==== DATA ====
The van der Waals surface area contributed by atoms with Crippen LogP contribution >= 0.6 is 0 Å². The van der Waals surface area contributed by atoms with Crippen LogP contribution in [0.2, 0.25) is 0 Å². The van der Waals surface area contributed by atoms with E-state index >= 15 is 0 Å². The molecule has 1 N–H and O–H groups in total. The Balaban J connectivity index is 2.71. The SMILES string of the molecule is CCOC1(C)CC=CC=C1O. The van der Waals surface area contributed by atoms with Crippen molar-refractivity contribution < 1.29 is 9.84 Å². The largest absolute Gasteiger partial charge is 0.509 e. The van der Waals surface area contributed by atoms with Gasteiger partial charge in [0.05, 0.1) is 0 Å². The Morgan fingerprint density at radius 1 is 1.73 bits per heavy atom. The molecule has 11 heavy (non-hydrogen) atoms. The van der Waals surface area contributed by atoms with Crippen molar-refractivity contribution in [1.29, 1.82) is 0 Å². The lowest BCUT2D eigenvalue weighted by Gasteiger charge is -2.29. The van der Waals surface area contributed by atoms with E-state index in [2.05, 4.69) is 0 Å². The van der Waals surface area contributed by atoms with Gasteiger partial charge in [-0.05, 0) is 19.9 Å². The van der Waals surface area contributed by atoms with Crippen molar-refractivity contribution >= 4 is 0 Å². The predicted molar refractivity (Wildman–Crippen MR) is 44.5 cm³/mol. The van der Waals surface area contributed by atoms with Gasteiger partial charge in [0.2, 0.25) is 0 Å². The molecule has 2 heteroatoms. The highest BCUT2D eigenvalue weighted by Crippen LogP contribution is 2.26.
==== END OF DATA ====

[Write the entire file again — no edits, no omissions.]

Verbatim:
The van der Waals surface area contributed by atoms with Crippen LogP contribution >= 0.6 is 0 Å². The van der Waals surface area contributed by atoms with Crippen LogP contribution in [0.2, 0.25) is 0 Å². The van der Waals surface area contributed by atoms with E-state index >= 15 is 0 Å². The molecule has 1 N–H and O–H groups in total. The Balaban J connectivity index is 2.71. The SMILES string of the molecule is CCOC1(C)CC=CC=C1O. The van der Waals surface area contributed by atoms with Crippen molar-refractivity contribution < 1.29 is 9.84 Å². The largest absolute Gasteiger partial charge is 0.509 e. The van der Waals surface area contributed by atoms with Gasteiger partial charge in [0.05, 0.1) is 0 Å². The Morgan fingerprint density at radius 1 is 1.73 bits per heavy atom. The molecule has 11 heavy (non-hydrogen) atoms. The van der Waals surface area contributed by atoms with Crippen molar-refractivity contribution in [1.29, 1.82) is 0 Å². The lowest BCUT2D eigenvalue weighted by Gasteiger charge is -2.29. The van der Waals surface area contributed by atoms with E-state index in [2.05, 4.69) is 0 Å². The van der Waals surface area contributed by atoms with Gasteiger partial charge in [-0.05, 0) is 19.9 Å². The van der Waals surface area contributed by atoms with Crippen molar-refractivity contribution >= 4 is 0 Å². The predicted molar refractivity (Wildman–Crippen MR) is 44.5 cm³/mol. The van der Waals surface area contributed by atoms with Gasteiger partial charge in [0.2, 0.25) is 0 Å². The molecule has 2 heteroatoms. The highest BCUT2D eigenvalue weighted by Crippen LogP contribution is 2.26.